East Sussex hospice facing court over fatal blaze

East Sussex hospice facing court over fatal blaze

St Michael’s Hospice in St Leonards faces multiple charges concerning fire safety after the fire in July 2015, which claimed two lives.

The hospice, on Upper Maze Hill in the town, suffered the fire on Saturday 11 July 2015, with two people dying following the fire and another man – a patient at the hospice – was charged later with arson with intent to endanger life. Rye and Battle Observer reported that the terminally ill man died ‘days before the court case’, which was brought by East Sussex Fire Authority.

The fire service undertook the case after an investigation, with court proceedings including 13 summonses and evidence ‘to support’ the charges served on 3 May. The police have not brought any further charges against the hospice, but St Michael’s commented that it was ‘disappointed’ by the decision to prosecute. A hearing is planned for Brighton Magistrates’ Court on 8 June.

A spokesperson for East Sussex Fire and Rescue Service (ESFRS) commented to the newspaper: ‘The decision to bring a fire safety prosecution was based on the evidence gathered during our investigation into a fire at St Michael’s Hospice in St Leonards on Saturday, July 11, 2015 and on a number of other relevant matters.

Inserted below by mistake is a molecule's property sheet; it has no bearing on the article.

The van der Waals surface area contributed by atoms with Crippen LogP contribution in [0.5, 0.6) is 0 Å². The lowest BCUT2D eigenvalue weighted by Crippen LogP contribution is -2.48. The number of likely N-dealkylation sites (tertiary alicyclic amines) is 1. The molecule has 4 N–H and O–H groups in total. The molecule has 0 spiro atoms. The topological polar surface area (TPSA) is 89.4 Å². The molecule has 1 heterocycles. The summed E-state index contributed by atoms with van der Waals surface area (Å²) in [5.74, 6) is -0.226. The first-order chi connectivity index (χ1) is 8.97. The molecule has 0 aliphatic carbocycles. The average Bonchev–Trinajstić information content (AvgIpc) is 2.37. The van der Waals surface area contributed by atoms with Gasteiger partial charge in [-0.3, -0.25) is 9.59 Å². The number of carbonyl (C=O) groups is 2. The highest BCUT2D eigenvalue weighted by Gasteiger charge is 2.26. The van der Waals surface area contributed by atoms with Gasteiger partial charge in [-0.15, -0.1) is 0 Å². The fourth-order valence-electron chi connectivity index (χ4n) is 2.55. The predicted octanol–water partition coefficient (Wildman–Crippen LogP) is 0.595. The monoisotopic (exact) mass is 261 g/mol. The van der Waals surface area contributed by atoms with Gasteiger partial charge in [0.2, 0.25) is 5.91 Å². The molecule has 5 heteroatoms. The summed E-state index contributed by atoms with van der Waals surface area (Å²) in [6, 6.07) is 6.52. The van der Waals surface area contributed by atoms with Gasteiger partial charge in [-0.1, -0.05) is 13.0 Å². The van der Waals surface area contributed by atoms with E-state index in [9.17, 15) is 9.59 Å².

‘Our thoughts remain with the families of those who lost their lives. As this is now a legal matter, we will not be commenting further.’

A spokesperson for St Michael’s Hospice added: ‘We are disappointed by the East Sussex Fire and Rescue Service’s (ESFRS) decision to prosecute the hospice. As ESFRS has said in its press release, the fire at the hospice in July 2015 was started by deliberate arson. We are consulting with our legal representatives on the matter.

‘St Michael’s Hospice is very proud of its reputation for the highest standards of care it provides to people with life-limiting illness and assures all patients, families and supporters that this care will continue unaffected. We cannot comment further at this stage.’